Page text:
Death Valley Scotty and Scotty’s Castle… The National Park Series

Looking down on Scotty's Castle in Death Valley National Park. This view is looking eastward up Grapevine Canyon. A spring in the Canyon provides water for the Castle and creates the oasis. Our small RV Quivera is peeking out on the far right.

Walter E. Scott was a scoundrel and a showman, a master at bilking rich people out of their money. He was born in Cynthiana, Kentucky in 1872. I may be related.

My Great, Great, Great, Great, Great Grandfather, Andrew Mekemson/Makemson is buried five miles from town. For a time, in the late 1700s and early 1800s, our whole Scotch-Irish clan lived in the area. At one point, Makemsons and Scotts in Harrison County intermarried. Possibly it was with Scott’s family.

Walter didn’t hang out in Cynthiana for long, however. In 1883, at the age of eleven, he split. Some say he ran away. He ended up working as a cowboy with his brother in Nevada.

He must have looked great on a horse. A talent scout for Buffalo Bill’s Wild West Show recruited him as a cowboy and trick rider when he was 18. For the next 12 years he toured the US and Europe along with such luminaries as Annie Oakley.

In 1902 he discovered his true calling. Walter started selling shares to an incredibly rich gold mine in Death Valley, a gold mine he never quite got around to finding. He became the star of his own Wild West act.  Reinvesting his investors’ money, he travelled from LA to New York City, stayed at the best hotels, spent lavishly, and constantly promoted his non-existent gold mine.

Reporters were attracted to him like buzzards to road kill. And why not… they were guaranteed a great story, free meal and all the booze they could consume. The legend of Death Valley Scotty was born. Rich men lined up to contribute.

In 1905 he pulled off one of his most successful self-promotions. Scotty hired a three-car Santa Fe railroad train to make a record run from Los Angeles to Chicago. The ‘Coyote Special’ made the trip in 44 hours and 54 minutes.

“We got there so fast,” Scotty reputedly said, “ we didn’t have time to sober up.”

His pot of gold was waiting. Albert Johnson lived in Chicago and was Scotty’s opposite. While Scotty was a flamboyant con man and adventurer, Albert was a quiet, highly educated and deeply religious man… not to mention very wealthy. He became excited about the gold mine. Scotty had found his meal ticket for life.

Eventually Albert visited Death Valley to see the mine. Or possibly he came out to see why there were no returns on his investment. Scotty saddled up and took him on a strenuous wild goose chase through the desert. It was risky. Albert was not a healthy man and the trip could have killed him. The opposite happened. His health improved and he came to love Death Valley.

What was even more surprising, he developed a close friendship with Scotty and that friendship was more important than the gold.  Time and again Albert returned to Death Valley. He started bringing his wife Bessie along and she also developed a love for Death Valley and Scotty. But she didn’t like sleeping on the ground.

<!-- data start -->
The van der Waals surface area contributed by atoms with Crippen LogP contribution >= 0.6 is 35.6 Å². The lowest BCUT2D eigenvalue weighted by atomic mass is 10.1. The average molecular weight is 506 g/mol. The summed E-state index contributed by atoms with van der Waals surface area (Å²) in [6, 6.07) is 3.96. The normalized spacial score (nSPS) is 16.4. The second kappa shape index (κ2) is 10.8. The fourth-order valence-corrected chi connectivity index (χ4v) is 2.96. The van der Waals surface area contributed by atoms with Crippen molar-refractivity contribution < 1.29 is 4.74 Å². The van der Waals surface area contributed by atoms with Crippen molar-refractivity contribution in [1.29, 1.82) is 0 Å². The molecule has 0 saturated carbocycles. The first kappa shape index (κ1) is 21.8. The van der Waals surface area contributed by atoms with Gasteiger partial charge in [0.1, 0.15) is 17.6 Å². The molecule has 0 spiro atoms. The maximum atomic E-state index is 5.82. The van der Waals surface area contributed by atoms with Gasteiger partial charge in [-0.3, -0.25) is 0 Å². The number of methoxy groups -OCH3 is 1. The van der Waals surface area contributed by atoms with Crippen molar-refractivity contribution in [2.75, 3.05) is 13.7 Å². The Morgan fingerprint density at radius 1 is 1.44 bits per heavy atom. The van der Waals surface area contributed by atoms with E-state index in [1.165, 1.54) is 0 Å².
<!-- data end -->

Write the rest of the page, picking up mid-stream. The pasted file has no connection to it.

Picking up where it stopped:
So Albert offered to build her a castle, which he did. It was an incredible feat given the vacation home’s remote location on the northern edge of Death Valley in Grapevine Canyon. Starting in the Roaring 20s and ending in the Great Depression, it cost two million dollars and took five years to complete.

Any respectable castle requires a turret.

Scotty promptly moved in: not as a guest, not as a renter and not even as a caretaker, but as the owner. He claimed it was his castle built with money from his gold mine. Albert and Bessie went along with their friend’s deception and Besse’s home became know as Scotty’s Castle.

Albert died in the 1940s and left the property to the Gospel Foundation, a charitable organization. But he left it to the charity with a proviso: they had to take care of Scotty, which they did up until his death in 1954.

In 1970 the National Park Service bought Scotty’s Castle from the Gospel Foundation and today’s visitors to Death Valley are welcome to include this beautiful and unique property as part of their adventure. A short walk up the hill behind the castle takes visitors to Scotty’s grave and a great view of the castle.

This blog marks the start of my National Park Series. Beginning in 2000, my wife Peggy and I have visited all of the US’s National Parks. From time to time I will feature our favorites. Over the next two weeks I will be blogging on Death Valley and the surrounding region.

Another view of Scotty's Castle in Death Valley. Note the weather vane on top.

A close-up of the weather vane and my favorite photo of Scotty's Castle. To me, it symbolizes the lonely prospector of the West. All that's missing is a donkey or horse.

A short walk up behind Scotty's Castle will bring you to Death Valley Scotty's grave and memorial. The site also provides a great view of the Castle and surrounding desert.